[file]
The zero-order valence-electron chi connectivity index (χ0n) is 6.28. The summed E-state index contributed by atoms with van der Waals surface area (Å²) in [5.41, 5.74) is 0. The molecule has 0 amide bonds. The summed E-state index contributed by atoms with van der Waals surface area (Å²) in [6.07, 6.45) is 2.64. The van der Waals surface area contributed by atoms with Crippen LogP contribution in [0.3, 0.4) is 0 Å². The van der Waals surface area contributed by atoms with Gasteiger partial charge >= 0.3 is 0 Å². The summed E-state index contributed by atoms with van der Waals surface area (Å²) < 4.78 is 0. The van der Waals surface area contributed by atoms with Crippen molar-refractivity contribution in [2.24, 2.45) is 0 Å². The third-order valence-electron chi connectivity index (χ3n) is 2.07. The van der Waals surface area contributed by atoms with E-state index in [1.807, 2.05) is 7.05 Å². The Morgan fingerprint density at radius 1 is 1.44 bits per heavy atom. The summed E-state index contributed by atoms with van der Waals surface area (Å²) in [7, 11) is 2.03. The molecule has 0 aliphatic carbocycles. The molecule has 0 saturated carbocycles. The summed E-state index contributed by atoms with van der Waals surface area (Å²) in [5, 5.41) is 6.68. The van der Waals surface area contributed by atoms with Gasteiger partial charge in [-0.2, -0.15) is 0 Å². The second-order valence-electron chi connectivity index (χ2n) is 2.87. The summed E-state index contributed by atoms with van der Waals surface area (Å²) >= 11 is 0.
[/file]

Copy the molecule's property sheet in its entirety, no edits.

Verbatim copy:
The zero-order valence-electron chi connectivity index (χ0n) is 6.28. The summed E-state index contributed by atoms with van der Waals surface area (Å²) in [5.41, 5.74) is 0. The molecule has 0 amide bonds. The summed E-state index contributed by atoms with van der Waals surface area (Å²) in [6.07, 6.45) is 2.64. The van der Waals surface area contributed by atoms with Crippen LogP contribution in [0.3, 0.4) is 0 Å². The van der Waals surface area contributed by atoms with Gasteiger partial charge >= 0.3 is 0 Å². The summed E-state index contributed by atoms with van der Waals surface area (Å²) < 4.78 is 0. The van der Waals surface area contributed by atoms with Crippen molar-refractivity contribution in [2.24, 2.45) is 0 Å². The third-order valence-electron chi connectivity index (χ3n) is 2.07. The van der Waals surface area contributed by atoms with E-state index in [1.807, 2.05) is 7.05 Å². The Morgan fingerprint density at radius 1 is 1.44 bits per heavy atom. The summed E-state index contributed by atoms with van der Waals surface area (Å²) in [7, 11) is 2.03. The molecule has 0 aliphatic carbocycles. The molecule has 0 saturated carbocycles. The summed E-state index contributed by atoms with van der Waals surface area (Å²) in [5, 5.41) is 6.68. The van der Waals surface area contributed by atoms with Gasteiger partial charge in [-0.2, -0.15) is 0 Å². The second-order valence-electron chi connectivity index (χ2n) is 2.87. The summed E-state index contributed by atoms with van der Waals surface area (Å²) >= 11 is 0.